Dimitar Serafimov| Wed Dec 12 2018 CET| Cleeng news
The rise of sports streaming and the evolution of OTT technology seem to follow a similar pattern, with this ever-improving medium providing the perfect viewing outlet for sporting events, games and content of all shapes and sizes.
OTT opens new possibilities for sports fans that haven’t been possible with traditional broadcasts.
Why do young fans pay for OTT video? PwC has some interesting findings from their 2018 survey:
Fans are typically willing to invest more for the content they desire but won’t buy a host of sporting channels. For instance, devoted football fanatics will fork out for a specialist football channel rather than a premium channel that happens to also broadcasts football.
That’s why multiple top sports clubs (Juventus, Borussia Dortmund etc.) and leagues (NBA) are launching their OTT platforms. NBA, one of the precursors of sports OTT, is one of the few to keep its digital rights and monetize them throughout the world.
All these new, advanced capabilities that a modern OTT service should include require solid, compatible and scalable back-end technologies.
As the technology matures and the value of sporting content grows, it appears as if specialist and independent OTT-backend providers are making the best fit for sports at a time when new revenue models are explored, and ROI is the critical metric for any budding provider.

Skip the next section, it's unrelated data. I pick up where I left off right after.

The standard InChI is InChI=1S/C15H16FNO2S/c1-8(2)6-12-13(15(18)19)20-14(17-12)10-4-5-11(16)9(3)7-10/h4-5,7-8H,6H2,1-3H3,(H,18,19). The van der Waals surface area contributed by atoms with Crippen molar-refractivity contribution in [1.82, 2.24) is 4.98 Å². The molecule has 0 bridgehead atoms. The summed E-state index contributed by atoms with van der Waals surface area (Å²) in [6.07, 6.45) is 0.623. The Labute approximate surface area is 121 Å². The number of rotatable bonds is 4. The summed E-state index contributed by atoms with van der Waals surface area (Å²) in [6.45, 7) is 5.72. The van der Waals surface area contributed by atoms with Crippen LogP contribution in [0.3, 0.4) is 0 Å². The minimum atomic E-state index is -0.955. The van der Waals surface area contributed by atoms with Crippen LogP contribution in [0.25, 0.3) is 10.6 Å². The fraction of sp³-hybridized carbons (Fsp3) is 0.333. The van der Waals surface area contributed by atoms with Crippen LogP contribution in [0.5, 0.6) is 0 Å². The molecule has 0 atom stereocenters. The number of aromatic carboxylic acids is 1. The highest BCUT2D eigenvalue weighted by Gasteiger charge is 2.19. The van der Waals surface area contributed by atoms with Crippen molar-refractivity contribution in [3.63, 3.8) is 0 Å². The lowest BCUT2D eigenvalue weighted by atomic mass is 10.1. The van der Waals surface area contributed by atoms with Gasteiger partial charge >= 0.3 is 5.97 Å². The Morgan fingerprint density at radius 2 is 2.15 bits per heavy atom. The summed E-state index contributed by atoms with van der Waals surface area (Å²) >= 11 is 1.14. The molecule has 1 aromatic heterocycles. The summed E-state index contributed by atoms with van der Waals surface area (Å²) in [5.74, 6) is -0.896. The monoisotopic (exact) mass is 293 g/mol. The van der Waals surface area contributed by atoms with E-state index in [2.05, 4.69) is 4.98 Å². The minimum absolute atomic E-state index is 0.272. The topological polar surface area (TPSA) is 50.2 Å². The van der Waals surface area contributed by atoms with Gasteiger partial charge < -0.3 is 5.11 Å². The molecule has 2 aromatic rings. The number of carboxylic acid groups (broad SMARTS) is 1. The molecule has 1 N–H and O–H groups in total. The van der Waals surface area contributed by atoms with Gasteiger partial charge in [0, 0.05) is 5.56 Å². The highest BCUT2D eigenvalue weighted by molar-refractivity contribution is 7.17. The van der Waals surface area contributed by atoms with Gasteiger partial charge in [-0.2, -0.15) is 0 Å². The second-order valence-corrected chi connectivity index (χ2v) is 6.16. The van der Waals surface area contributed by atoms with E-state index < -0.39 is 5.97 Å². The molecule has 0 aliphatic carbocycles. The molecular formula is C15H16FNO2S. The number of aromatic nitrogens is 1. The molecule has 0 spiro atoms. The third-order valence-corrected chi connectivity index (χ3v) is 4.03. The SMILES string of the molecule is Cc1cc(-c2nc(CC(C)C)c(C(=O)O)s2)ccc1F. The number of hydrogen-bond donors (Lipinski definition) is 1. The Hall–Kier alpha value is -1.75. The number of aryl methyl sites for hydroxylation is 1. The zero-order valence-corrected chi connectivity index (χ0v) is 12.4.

Sports broadcasters understand the importance of each individual component of an OTT service such as:
We may well see a rise in independent tech providers due to the flexibility they offer concerning the service improvements with modular OTT products.
As more, direct-to-consumer platforms are expected to emerge, there may well be scope for the intermediaries in the OTT landscape. Essentially, the agents take on the mantle of tech consultants that know best about tackling challenges and understanding what needs to be fixed to enhance OTT strategies and services.
Intermediaries can come from different sides on the vendor spectrum. Yannick Ramcke from OFFTHEFIELDBUSINESS.de points 2 major groups of intermediaries: “sports rights” and “sports programming”.
Sports organizations are offering their own brands of direct-to-consumer live platforms, becoming both the broadcaster and operator. And what this means is, we expect to see a great renaissance in online sports as more viewers migrate to digital viewing models.
Low-cost production-based technologies are likely to encourage the production of more sporting content and offer even streaming hours for every type of niche out there, whether it’s amateur, lower-tier professional sports, women’s sports, local leagues, club teams, intramural sports, and anything else you can think of for that matter.
The landscape is shifting and we can’t wait to see what happens next in the world of sport and OTT – one thing’s for sure, we’ll be reporting on it – so watch this space.